Monday, March 5, 2012

Firelight by Kristen Callihan (Paranormal Romance, Non-YA, 18 yrs+)

* * * *

London, 1881
Once the flames are ignited …
Miranda Ellis is a woman tormented. Plagued since birth by a strange and powerful gift, she has spent her entire life struggling to control her exceptional abilities. Yet one innocent but irreversible mistake has left her family’s fortune decimated and forced her to wed London’s most nefarious nobleman.

They will burn for eternity…
Lord Archer is no ordinary man. Doomed to hide his disfigured face behind masks, Archer knows it’s selfish to take Miranda as his wife. Yet he can’t help being drawn to the flame-haired beauty whose touch sparks a passion he hasn’t felt in a lifetime. When Archer is accused of a series of gruesome murders, he gives in to the beastly nature he has fought to hide from the world. But the curse that haunts him cannot be denied. Now, to save his soul, Miranda will enter a world of dark magic and darker intrigue. For only she can see the man hiding behind the mask.

Set in Victorian England, Firelight is an impeccable story fraught with mystery, deception and enough sexual tension to leave the pages smoldering. With that backdrop and a sinister paranormal element looming overhead our heroic couple, Miranda and Lord Archer, are perfectly matched in this remarkable debut from Kristen Callihan.

Creating a special connection between characters is tricky especially when it’s instant despite its extraordinary circumstances. What makes it work in Firelight is how well the characters play off each other. Their exchanges are often heated and it’s clear that there’s a spark in Miranda that inspires Lord Archer’s admiration and longing for her. Miranda, in spite of her husband's handicap, is not reviled by him. Instead she is drawn to him and after observing how others react to him, she yearns to protect him. She also clearly loves to goad him as much as he does her. And have I mentioned the sexual tension?? It’s so palpable that I thought of shaking the book to knock some sense into the two of them.

Another thing I liked is that Miranda isn’t some delicate little thing that easily panics. She’s quick-witted and self-assured enough that she is not afraid to unleash her inner bad ass. Part of that is due to her extraordinary ability that she keeps hidden from everyone, including Lord Archer. Comprehending that his bizarre appearance easily makes him the scapegoat for the murders, she takes it upon herself to do her own investigation and clear his name.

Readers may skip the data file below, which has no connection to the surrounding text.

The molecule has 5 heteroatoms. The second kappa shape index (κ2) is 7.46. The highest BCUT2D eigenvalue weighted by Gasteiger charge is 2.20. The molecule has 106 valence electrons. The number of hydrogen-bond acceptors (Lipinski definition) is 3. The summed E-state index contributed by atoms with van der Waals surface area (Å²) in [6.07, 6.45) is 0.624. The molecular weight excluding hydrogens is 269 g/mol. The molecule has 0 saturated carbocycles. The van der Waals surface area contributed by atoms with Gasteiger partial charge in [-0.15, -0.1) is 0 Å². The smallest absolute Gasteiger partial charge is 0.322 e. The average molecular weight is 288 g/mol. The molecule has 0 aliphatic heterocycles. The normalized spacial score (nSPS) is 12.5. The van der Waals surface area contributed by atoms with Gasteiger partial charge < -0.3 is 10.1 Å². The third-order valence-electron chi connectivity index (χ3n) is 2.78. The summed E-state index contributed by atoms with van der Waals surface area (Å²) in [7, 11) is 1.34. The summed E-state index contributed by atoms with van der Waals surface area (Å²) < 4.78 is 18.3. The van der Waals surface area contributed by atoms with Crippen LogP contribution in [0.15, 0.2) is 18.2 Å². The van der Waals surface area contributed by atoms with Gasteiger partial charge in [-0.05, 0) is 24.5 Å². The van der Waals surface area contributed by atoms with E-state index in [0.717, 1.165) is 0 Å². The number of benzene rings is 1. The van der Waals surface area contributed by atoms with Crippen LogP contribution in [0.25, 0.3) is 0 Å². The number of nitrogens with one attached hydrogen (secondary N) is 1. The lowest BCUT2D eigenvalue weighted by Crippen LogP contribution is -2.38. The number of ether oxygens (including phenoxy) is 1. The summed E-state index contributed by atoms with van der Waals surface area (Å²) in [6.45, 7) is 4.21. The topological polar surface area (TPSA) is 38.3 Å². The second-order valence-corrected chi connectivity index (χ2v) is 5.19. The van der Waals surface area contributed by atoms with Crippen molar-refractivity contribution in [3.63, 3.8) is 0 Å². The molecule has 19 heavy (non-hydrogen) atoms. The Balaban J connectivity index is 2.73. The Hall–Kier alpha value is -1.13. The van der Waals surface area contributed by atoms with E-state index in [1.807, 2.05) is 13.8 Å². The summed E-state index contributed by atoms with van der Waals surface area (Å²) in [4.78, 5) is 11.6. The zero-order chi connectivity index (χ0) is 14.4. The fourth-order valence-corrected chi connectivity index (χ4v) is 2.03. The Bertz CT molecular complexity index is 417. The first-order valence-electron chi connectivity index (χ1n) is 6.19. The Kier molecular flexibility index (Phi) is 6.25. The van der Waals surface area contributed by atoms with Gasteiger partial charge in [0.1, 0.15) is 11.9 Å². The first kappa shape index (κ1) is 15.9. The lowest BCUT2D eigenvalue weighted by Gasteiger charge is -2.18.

Lord Archer for his part is chivalrous but also forward thinking. He has no wish to tame the exquisite Miranda. He struggles feeling at once selfish for taking her as his wife and finding solace in her presence. Because of his "curse" he keeps her at bay unwilling for her to discover the truth of his condition. It's amazing to think of this strapping aristocrat as vulnerable. Still, whether around her or not, he is all consumed by her, at one point he muses, 

“Did the rest of the world not realize what excruciating pleasure simply holding a woman could inflict upon a man?”

That. Is. Swoon-worthy. Also swoon-worthy: the alleyways. Seriously, what is up with alleys and brick walls for hot interludes for all ages? (City of Fallen Angels being another example)

I believe you get the point. Secrets aside, Firelight also has a terrific cast of characters that includes Miranda's sisters, Daisy and Poppy. Miranda isn't the only one with an independent mind and her sisters are quite entertaining. Lord Archer's adversaries are many and some shadier than others like the Marquis of Northrup, Ian Ranulf, whose motives are very, very suspicious.

Firelight is so much fun and the paranormal aspect heightened the excitement. Kristen Callihan does a superb job developing the story from both angles bringing it to a satisfying finish. Firelight is part of the Darkest London series which also features Ember, the prequel available as an eBook, and Moonglow, out later this year that will feature Miranda's sister, Daisy, and the Marquis of Northrup. If you're a fan of romance and the supernatural, you'll like Firelight.

~ Bel

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